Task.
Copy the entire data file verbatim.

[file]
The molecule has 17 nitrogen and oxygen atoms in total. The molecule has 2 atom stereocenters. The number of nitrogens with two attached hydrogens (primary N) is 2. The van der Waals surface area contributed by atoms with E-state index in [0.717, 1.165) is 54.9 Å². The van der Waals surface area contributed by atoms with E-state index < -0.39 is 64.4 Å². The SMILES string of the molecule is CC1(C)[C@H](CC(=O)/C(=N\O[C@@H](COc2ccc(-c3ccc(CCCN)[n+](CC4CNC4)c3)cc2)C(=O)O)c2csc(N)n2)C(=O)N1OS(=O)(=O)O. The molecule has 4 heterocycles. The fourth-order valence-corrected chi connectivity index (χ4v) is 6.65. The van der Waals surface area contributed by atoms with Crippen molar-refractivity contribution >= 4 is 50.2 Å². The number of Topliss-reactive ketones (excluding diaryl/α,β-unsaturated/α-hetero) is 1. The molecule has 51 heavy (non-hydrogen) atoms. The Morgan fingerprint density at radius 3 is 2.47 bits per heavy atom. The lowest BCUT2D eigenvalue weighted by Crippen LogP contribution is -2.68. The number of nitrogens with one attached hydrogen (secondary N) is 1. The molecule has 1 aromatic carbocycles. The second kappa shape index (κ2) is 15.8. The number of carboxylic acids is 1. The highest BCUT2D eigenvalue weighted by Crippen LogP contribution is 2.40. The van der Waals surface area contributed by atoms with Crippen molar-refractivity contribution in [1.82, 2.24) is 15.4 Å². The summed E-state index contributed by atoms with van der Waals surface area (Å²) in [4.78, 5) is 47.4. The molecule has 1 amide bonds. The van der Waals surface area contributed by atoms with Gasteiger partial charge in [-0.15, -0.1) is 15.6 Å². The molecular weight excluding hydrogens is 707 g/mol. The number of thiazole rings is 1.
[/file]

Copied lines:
The molecule has 17 nitrogen and oxygen atoms in total. The molecule has 2 atom stereocenters. The number of nitrogens with two attached hydrogens (primary N) is 2. The van der Waals surface area contributed by atoms with E-state index in [0.717, 1.165) is 54.9 Å². The van der Waals surface area contributed by atoms with E-state index < -0.39 is 64.4 Å². The SMILES string of the molecule is CC1(C)[C@H](CC(=O)/C(=N\O[C@@H](COc2ccc(-c3ccc(CCCN)[n+](CC4CNC4)c3)cc2)C(=O)O)c2csc(N)n2)C(=O)N1OS(=O)(=O)O. The molecule has 4 heterocycles. The fourth-order valence-corrected chi connectivity index (χ4v) is 6.65. The van der Waals surface area contributed by atoms with Crippen molar-refractivity contribution >= 4 is 50.2 Å². The number of Topliss-reactive ketones (excluding diaryl/α,β-unsaturated/α-hetero) is 1. The molecule has 51 heavy (non-hydrogen) atoms. The Morgan fingerprint density at radius 3 is 2.47 bits per heavy atom. The lowest BCUT2D eigenvalue weighted by Crippen LogP contribution is -2.68. The number of nitrogens with one attached hydrogen (secondary N) is 1. The molecule has 1 aromatic carbocycles. The second kappa shape index (κ2) is 15.8. The number of carboxylic acids is 1. The highest BCUT2D eigenvalue weighted by Crippen LogP contribution is 2.40. The van der Waals surface area contributed by atoms with Crippen molar-refractivity contribution in [1.82, 2.24) is 15.4 Å². The summed E-state index contributed by atoms with van der Waals surface area (Å²) in [4.78, 5) is 47.4. The molecule has 1 amide bonds. The van der Waals surface area contributed by atoms with Gasteiger partial charge in [-0.15, -0.1) is 15.6 Å². The molecular weight excluding hydrogens is 707 g/mol. The number of thiazole rings is 1.